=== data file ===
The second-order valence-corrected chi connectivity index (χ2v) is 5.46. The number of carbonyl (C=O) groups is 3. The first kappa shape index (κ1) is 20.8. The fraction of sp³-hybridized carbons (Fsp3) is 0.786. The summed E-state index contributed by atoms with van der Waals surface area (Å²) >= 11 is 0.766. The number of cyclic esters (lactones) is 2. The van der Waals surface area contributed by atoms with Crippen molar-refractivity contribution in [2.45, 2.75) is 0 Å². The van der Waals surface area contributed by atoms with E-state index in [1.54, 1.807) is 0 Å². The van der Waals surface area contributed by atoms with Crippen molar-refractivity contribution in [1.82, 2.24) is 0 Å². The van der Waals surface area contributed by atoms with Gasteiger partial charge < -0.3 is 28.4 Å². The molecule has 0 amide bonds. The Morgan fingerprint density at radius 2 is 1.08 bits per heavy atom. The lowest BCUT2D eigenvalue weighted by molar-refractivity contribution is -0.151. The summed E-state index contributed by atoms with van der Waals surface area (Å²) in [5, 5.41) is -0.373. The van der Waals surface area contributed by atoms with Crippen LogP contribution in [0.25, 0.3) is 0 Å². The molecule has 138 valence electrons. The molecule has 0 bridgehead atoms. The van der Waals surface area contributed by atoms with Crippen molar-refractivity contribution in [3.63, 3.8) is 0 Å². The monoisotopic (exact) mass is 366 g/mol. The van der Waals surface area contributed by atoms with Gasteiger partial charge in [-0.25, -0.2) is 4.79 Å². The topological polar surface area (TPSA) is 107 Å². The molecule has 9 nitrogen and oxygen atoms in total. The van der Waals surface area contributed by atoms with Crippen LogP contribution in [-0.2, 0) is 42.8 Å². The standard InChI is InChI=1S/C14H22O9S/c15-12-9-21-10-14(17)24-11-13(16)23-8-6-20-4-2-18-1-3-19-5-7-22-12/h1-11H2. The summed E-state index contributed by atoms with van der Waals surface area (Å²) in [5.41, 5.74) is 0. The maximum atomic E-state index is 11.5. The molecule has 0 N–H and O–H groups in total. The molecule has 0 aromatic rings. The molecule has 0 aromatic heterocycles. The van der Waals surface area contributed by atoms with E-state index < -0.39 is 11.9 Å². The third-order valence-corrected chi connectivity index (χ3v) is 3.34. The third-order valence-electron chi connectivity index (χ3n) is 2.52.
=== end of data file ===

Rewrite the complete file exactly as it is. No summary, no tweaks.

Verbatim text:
The second-order valence-corrected chi connectivity index (χ2v) is 5.46. The number of carbonyl (C=O) groups is 3. The first kappa shape index (κ1) is 20.8. The fraction of sp³-hybridized carbons (Fsp3) is 0.786. The summed E-state index contributed by atoms with van der Waals surface area (Å²) >= 11 is 0.766. The number of cyclic esters (lactones) is 2. The van der Waals surface area contributed by atoms with Crippen molar-refractivity contribution in [2.45, 2.75) is 0 Å². The van der Waals surface area contributed by atoms with E-state index in [1.54, 1.807) is 0 Å². The van der Waals surface area contributed by atoms with Crippen molar-refractivity contribution in [1.82, 2.24) is 0 Å². The van der Waals surface area contributed by atoms with Gasteiger partial charge < -0.3 is 28.4 Å². The molecule has 0 amide bonds. The Morgan fingerprint density at radius 2 is 1.08 bits per heavy atom. The lowest BCUT2D eigenvalue weighted by molar-refractivity contribution is -0.151. The summed E-state index contributed by atoms with van der Waals surface area (Å²) in [5, 5.41) is -0.373. The van der Waals surface area contributed by atoms with Crippen LogP contribution in [0.25, 0.3) is 0 Å². The molecule has 138 valence electrons. The molecule has 0 bridgehead atoms. The van der Waals surface area contributed by atoms with Crippen molar-refractivity contribution in [3.63, 3.8) is 0 Å². The monoisotopic (exact) mass is 366 g/mol. The van der Waals surface area contributed by atoms with Gasteiger partial charge in [-0.25, -0.2) is 4.79 Å². The topological polar surface area (TPSA) is 107 Å². The molecule has 9 nitrogen and oxygen atoms in total. The van der Waals surface area contributed by atoms with Crippen LogP contribution in [-0.2, 0) is 42.8 Å². The standard InChI is InChI=1S/C14H22O9S/c15-12-9-21-10-14(17)24-11-13(16)23-8-6-20-4-2-18-1-3-19-5-7-22-12/h1-11H2. The summed E-state index contributed by atoms with van der Waals surface area (Å²) in [5.41, 5.74) is 0. The maximum atomic E-state index is 11.5. The molecule has 0 N–H and O–H groups in total. The molecule has 0 aromatic rings. The molecule has 0 aromatic heterocycles. The van der Waals surface area contributed by atoms with E-state index < -0.39 is 11.9 Å². The third-order valence-corrected chi connectivity index (χ3v) is 3.34. The third-order valence-electron chi connectivity index (χ3n) is 2.52.